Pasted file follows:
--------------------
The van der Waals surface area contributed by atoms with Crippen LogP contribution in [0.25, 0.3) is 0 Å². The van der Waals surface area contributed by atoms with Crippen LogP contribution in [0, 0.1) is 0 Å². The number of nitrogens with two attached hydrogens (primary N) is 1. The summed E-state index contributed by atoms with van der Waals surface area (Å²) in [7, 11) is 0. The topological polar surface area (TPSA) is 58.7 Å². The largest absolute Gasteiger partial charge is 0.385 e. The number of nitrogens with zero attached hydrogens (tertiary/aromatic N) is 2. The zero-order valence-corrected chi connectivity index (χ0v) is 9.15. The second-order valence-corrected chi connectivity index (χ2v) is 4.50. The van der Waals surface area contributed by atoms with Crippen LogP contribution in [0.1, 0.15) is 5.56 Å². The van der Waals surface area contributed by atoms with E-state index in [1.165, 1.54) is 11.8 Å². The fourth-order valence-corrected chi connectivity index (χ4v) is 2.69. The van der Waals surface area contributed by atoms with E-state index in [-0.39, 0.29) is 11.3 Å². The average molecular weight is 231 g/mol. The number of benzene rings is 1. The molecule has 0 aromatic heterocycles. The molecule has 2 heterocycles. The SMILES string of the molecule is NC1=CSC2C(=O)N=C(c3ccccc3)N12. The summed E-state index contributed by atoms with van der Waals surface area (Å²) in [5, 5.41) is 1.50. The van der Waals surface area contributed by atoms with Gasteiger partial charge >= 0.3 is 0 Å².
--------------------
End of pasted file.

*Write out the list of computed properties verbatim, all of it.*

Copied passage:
The van der Waals surface area contributed by atoms with Crippen LogP contribution in [0.25, 0.3) is 0 Å². The van der Waals surface area contributed by atoms with Crippen LogP contribution in [0, 0.1) is 0 Å². The number of nitrogens with two attached hydrogens (primary N) is 1. The summed E-state index contributed by atoms with van der Waals surface area (Å²) in [7, 11) is 0. The topological polar surface area (TPSA) is 58.7 Å². The largest absolute Gasteiger partial charge is 0.385 e. The number of nitrogens with zero attached hydrogens (tertiary/aromatic N) is 2. The zero-order valence-corrected chi connectivity index (χ0v) is 9.15. The second-order valence-corrected chi connectivity index (χ2v) is 4.50. The van der Waals surface area contributed by atoms with Crippen LogP contribution in [0.1, 0.15) is 5.56 Å². The van der Waals surface area contributed by atoms with E-state index in [1.165, 1.54) is 11.8 Å². The fourth-order valence-corrected chi connectivity index (χ4v) is 2.69. The van der Waals surface area contributed by atoms with E-state index in [-0.39, 0.29) is 11.3 Å². The average molecular weight is 231 g/mol. The number of benzene rings is 1. The molecule has 0 aromatic heterocycles. The molecule has 2 heterocycles. The SMILES string of the molecule is NC1=CSC2C(=O)N=C(c3ccccc3)N12. The summed E-state index contributed by atoms with van der Waals surface area (Å²) in [5, 5.41) is 1.50. The van der Waals surface area contributed by atoms with Gasteiger partial charge >= 0.3 is 0 Å².